Tom “Santa Claus” Anderson became quite animated as he brought his decades of passion for Land Speed Record racing onto the floor of the Museum and into the new Allstate Motorcycle STREAMLINERSexhibit presented by J&P Cycles. Tom is an official “coach” for novice LSR participants at Bonneville, helping them get the most out of their experience racing on the Salt Flats.Vintage Rally is an event for motorcyclists of any brand or country of origin interest, but some go to extremes when expressing their allegiance.Each year visitors to Vintage Rally are treated to the dedication of a new major exhibition. Son of ‘Big Sid’ Biberman, English professor Matthew Biberman, explains his novice year on the salt with two Vincents. “Imagine working in the hot sun, 120 degree temperatures, and trying to keep two old Vincents running well.”
Ron Kingsley brought two fine original condition BSA’s to the Bike Show. The BSA Bantam, with its fine rooster transfer still intact on the fuel tank, won the Hagerty Insurance “Best Preserved British Bike” award. Kingsley is loaning both bikes to the Museum for display, honoring his late father Dick, a certified BSA mechanic who passed away in the last year.Over 45 Bike Show awards were presented. Judges selected one American, one British, one European and one Japanese bike to receive the Hagerty Motorcycle Insurance Preservation Award. To qualify, motorcycles have to be correct, unrestored, original, with the exception of tires, grips, footpeg rubbers, perhaps control cables; paint, plating and upholstery factory original.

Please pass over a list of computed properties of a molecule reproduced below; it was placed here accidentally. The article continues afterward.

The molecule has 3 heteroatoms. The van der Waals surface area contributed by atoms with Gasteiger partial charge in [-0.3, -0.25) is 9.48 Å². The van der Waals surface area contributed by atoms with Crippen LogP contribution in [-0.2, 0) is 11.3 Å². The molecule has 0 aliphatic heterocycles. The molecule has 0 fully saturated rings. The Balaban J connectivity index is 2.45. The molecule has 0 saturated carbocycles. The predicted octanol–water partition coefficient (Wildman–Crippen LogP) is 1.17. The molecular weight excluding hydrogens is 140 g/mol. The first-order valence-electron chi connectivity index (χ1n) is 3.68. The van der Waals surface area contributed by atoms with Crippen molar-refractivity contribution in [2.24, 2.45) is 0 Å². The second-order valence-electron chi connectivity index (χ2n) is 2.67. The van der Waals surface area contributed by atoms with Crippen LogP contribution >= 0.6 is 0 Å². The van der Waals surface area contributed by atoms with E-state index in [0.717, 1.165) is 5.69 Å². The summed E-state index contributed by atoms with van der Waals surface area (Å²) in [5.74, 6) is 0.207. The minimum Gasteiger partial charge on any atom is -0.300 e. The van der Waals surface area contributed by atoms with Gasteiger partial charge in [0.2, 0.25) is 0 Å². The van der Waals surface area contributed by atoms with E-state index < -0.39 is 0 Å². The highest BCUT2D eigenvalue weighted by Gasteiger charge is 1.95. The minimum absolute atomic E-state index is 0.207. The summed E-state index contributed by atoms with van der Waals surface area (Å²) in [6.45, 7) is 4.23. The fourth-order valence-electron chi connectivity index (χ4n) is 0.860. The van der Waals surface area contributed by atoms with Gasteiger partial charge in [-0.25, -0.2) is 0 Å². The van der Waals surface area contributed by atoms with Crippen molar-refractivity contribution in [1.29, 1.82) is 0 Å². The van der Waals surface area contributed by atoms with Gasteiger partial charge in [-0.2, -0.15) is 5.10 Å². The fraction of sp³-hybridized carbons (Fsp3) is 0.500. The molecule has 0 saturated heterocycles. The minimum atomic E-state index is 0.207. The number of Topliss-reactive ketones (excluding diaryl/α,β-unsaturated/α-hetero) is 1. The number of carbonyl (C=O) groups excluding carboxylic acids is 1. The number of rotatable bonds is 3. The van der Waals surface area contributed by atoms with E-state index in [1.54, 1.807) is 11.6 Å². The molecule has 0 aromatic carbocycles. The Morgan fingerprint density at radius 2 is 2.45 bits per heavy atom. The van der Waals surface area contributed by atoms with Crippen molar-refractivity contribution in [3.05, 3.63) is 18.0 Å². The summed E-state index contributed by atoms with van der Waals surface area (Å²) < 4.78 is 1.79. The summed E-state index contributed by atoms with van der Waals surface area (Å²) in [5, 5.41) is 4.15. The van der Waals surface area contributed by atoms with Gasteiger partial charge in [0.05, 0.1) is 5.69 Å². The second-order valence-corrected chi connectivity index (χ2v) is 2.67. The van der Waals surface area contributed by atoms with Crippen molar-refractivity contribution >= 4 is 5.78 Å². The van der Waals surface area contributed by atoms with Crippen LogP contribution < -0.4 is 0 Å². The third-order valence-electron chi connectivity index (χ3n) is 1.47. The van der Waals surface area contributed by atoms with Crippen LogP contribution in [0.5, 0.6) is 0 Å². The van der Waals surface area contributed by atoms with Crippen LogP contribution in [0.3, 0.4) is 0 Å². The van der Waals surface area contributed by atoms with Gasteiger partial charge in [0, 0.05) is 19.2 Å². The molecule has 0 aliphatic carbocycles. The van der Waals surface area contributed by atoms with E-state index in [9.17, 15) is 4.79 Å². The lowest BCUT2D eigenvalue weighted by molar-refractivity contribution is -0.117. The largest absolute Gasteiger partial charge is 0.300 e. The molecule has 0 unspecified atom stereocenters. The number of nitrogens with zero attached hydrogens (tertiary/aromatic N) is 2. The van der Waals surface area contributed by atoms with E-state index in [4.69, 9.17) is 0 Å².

National Motorcycle Museum Information:The National Motorcycle Museum is open seven days a week, year around. Museum members are admitted free. Becoming a member is quick and easy on the Museum website.
Museum admission is only $10.00 except during special events. Children 12 and under are admitted free when accompanied by an adult.
The National Motorcycle Museum is a non-profit 501 (c)(3) corporation.
Plan your visit to the National Motorcycle Museum on the web at www.nationalmcmuseum.org
Thanks for taking a few minutes to review this news release. We hope it helps you bring the news of motorcycling to your readers.Again, feel free to contact me for additional photos, quotes or any form of information you may need in your work. We also invite you to visit any time, take in the National Motorcycle Museum “live” in Anamosa, Iowa.Sincerely,Mark MederskiSpecial Projects Director